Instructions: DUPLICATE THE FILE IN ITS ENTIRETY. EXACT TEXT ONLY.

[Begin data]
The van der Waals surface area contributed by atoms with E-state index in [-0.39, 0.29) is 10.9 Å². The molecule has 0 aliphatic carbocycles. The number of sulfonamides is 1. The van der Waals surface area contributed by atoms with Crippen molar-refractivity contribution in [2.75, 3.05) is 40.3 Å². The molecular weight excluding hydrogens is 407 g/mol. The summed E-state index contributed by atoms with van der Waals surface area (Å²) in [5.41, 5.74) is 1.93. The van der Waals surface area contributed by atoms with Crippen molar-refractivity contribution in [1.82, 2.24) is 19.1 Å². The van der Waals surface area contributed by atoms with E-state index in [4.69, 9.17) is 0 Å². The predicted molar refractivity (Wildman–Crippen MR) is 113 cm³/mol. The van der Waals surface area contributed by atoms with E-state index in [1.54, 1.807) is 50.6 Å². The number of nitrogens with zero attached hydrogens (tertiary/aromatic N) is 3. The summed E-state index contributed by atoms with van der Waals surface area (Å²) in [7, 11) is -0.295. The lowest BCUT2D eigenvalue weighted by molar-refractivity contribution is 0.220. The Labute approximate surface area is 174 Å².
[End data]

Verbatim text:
The van der Waals surface area contributed by atoms with E-state index in [-0.39, 0.29) is 10.9 Å². The molecule has 0 aliphatic carbocycles. The number of sulfonamides is 1. The van der Waals surface area contributed by atoms with Crippen molar-refractivity contribution in [2.75, 3.05) is 40.3 Å². The molecular weight excluding hydrogens is 407 g/mol. The summed E-state index contributed by atoms with van der Waals surface area (Å²) in [5.41, 5.74) is 1.93. The van der Waals surface area contributed by atoms with Crippen molar-refractivity contribution in [1.82, 2.24) is 19.1 Å². The van der Waals surface area contributed by atoms with E-state index in [4.69, 9.17) is 0 Å². The predicted molar refractivity (Wildman–Crippen MR) is 113 cm³/mol. The van der Waals surface area contributed by atoms with E-state index in [1.54, 1.807) is 50.6 Å². The number of nitrogens with zero attached hydrogens (tertiary/aromatic N) is 3. The summed E-state index contributed by atoms with van der Waals surface area (Å²) in [7, 11) is -0.295. The lowest BCUT2D eigenvalue weighted by molar-refractivity contribution is 0.220. The Labute approximate surface area is 174 Å².